Hurricane Irma left a massive footprint across the Florida Everglades.
From Florida Bay to Shark River, signs of the Category 4 hurricane could be seen in vast mats of floating dead seagrass, mangroves stripped of their leaves, and rafts of seaweed pushed far ashore. Along the northwest side of Cape Sable, where the powerful hurricane’s storm surge hit hardest, a newly widened beach stretches toward the wetlands.
In the Dry Tortugas, the storm knocked down a 60-foot stretch of the moat wall at Fort Jefferson. The visitor center at Flamingo, hammered by Hurricane Wilma in 2005 and in the midst of restoration, got pounded again.
It will be a while before Irma’s full toll on the Everglades becomes clear, but a flyover this week by Everglades Foundation wetland ecologist Stephen Davis and early surveys by park staff provided a glimpse of the storm’s vast reach.
“As far as the eye could see to the south were floating mats of uprooted seagrass,” Davis said of the bay. “For me that was the most dramatic, and I don’t want to say most concerning because of the human impacts around this storm. But we’ve been keeping an eye on Florida Bay for a couple of years since that [seagrass] die-off.”
In 2015, a massive die-off triggered by a drought killed more than 60 square miles of seagrass in the bay that turned water a sulfuric yellow and threatened to trigger a massive algae bloom. So far, the blooms have not been widespread, but more dead plants could fuel a bigger bloom.
At Everglades and Dry Tortugas National Parks, superintendent Pedro Ramos said park workers spent the week checking buildings and facilities, including Everglades City and Fort Jefferson, where Irma likely hit hardest. A 60-foot stretch of the outer moat wall collapsed at the fort, he said, and the first floor of the visitor center in Everglades City was destroyed. The Flamingo Visitor Center, which got pummeled by Wilma 12 years ago, was damaged, along with staff housing.
Once buildings are cleared and power restored, staff will return, possibly next week, to begin assessing ecological damage, Ramos said.
“Clearly [there was] a lot of vegetation down throughout the park, in the front country and the back country,” he said. “A survey of Florida Bay has not been complete.”
It’s not clear when the park will reopen to visitors, although Florida Bay remains open to boaters and commercial fishing guides. Ramos said airboat operators along the Tamiami Trail have been given the all-clear to resume business once they’re ready. Damaged structures, including the moat wall, will be rebuilt, he said.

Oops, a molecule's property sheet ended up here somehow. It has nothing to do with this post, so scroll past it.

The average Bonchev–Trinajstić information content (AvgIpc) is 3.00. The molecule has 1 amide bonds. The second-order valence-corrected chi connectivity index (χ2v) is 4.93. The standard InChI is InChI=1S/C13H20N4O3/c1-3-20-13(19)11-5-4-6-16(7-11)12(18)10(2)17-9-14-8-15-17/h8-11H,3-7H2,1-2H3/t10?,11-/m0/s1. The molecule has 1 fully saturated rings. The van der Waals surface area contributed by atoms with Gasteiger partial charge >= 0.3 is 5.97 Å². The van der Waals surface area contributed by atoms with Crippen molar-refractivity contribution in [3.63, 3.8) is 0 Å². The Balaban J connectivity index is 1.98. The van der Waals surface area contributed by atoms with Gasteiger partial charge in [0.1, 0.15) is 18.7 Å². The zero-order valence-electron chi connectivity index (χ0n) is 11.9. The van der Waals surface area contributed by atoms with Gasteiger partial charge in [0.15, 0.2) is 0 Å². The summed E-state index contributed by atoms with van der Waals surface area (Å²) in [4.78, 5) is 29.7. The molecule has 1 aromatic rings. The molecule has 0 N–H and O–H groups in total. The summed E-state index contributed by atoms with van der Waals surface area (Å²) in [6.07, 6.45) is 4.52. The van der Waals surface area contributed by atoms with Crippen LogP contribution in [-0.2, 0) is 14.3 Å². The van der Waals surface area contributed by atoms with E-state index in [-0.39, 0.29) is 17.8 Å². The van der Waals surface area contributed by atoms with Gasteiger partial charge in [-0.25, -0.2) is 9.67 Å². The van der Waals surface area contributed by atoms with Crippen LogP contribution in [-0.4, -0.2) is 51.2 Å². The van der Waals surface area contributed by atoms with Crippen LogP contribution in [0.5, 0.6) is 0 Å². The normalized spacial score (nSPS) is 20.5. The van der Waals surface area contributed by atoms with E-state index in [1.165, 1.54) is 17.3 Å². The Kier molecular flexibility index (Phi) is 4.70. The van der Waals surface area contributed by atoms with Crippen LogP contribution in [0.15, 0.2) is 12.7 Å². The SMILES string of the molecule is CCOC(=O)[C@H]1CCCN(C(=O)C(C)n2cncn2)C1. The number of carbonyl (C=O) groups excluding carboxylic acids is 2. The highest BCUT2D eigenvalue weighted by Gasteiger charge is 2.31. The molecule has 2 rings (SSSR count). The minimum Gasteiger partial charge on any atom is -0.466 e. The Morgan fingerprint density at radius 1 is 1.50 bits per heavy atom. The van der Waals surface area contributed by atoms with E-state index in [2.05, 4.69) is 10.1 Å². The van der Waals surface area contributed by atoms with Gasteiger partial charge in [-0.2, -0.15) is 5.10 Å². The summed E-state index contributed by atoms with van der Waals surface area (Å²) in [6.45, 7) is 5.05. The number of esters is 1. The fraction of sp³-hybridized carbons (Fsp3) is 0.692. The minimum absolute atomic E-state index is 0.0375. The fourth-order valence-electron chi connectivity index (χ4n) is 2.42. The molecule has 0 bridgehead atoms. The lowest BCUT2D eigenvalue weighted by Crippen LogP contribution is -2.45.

“That entire scarp has been there from the time the fort was constructed. Both it and the fort clearly have gone through worse,” he said.
Biscayne National Park suffered minor damage to the visitor headquarters and park offices, but with 95 percent of the park located in the bay, damage was minimal, said Park Service spokesman Mike Litterst.
Davis started his aerial tour at the Tamiami Executive Airport Wednesday about two hours before sunset. Flying due south, he passed over the Ernest F. Coe Visitor Center at Everglades National Park toward Florida Bay, crossed around Rankin Bite and Whipray Basin, where the seagrass die-off hit hardest, then headed up the northwest side of Cape Sable.
“The further west and up the coast we got, the more rain we saw. It’s incredibly wet out there. That’s no big surprise,” he said.
At the southwest tip of the peninsula, Davis said he saw what appeared to be evidence of a three- to five-foot storm surge pushing into freshwater marshes.
“We certainly saw areas where it looked like vegetation was sort of distributed in racks or mats,” he said.
At the mouth of the Shark River, where towering stands of mangroves hug the riverbanks, trees were stripped of their leaves, but few were toppled. Those that were down looked like they have been felled earlier, or were diseased trees, he said.
“You could see all the way down to the soil surface in a lot of those forests that are usually under a closed canopy,” he said.
For now, the chief concern appears to be Florida Bay, Davis said.
“Knowing this area has been hit pretty hard for the past two years, that’s something we’re going to have to keep an eye on,” he said. “That’s the epicenter of Florida Keys fishing, and knowing it’s a cornerstone of the economy, making those connections is important.”
Follow Jenny Staletovich on Twitter @jenstaletovich